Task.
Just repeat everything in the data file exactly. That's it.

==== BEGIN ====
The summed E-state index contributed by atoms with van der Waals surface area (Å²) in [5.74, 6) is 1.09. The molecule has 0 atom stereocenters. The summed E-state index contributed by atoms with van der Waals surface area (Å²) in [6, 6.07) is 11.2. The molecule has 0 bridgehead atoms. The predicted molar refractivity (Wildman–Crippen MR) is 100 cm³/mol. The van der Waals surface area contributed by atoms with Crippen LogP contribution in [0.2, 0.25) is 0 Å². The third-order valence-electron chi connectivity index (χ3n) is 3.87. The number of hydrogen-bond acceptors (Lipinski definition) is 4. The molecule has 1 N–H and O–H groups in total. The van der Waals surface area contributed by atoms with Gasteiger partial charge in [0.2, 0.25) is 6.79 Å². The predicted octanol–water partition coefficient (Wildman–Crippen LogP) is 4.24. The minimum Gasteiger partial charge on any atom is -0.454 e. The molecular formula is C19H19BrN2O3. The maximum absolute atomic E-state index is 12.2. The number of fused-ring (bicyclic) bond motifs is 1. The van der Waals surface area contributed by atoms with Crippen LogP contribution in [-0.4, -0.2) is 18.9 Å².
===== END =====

The summed E-state index contributed by atoms with van der Waals surface area (Å²) in [5.74, 6) is 1.09. The molecule has 0 atom stereocenters. The summed E-state index contributed by atoms with van der Waals surface area (Å²) in [6, 6.07) is 11.2. The molecule has 0 bridgehead atoms. The predicted molar refractivity (Wildman–Crippen MR) is 100 cm³/mol. The van der Waals surface area contributed by atoms with Crippen LogP contribution in [0.2, 0.25) is 0 Å². The third-order valence-electron chi connectivity index (χ3n) is 3.87. The number of hydrogen-bond acceptors (Lipinski definition) is 4. The molecule has 1 N–H and O–H groups in total. The van der Waals surface area contributed by atoms with Gasteiger partial charge in [0.2, 0.25) is 6.79 Å². The predicted octanol–water partition coefficient (Wildman–Crippen LogP) is 4.24. The minimum Gasteiger partial charge on any atom is -0.454 e. The molecular formula is C19H19BrN2O3. The maximum absolute atomic E-state index is 12.2. The number of fused-ring (bicyclic) bond motifs is 1. The van der Waals surface area contributed by atoms with Crippen LogP contribution in [-0.4, -0.2) is 18.9 Å².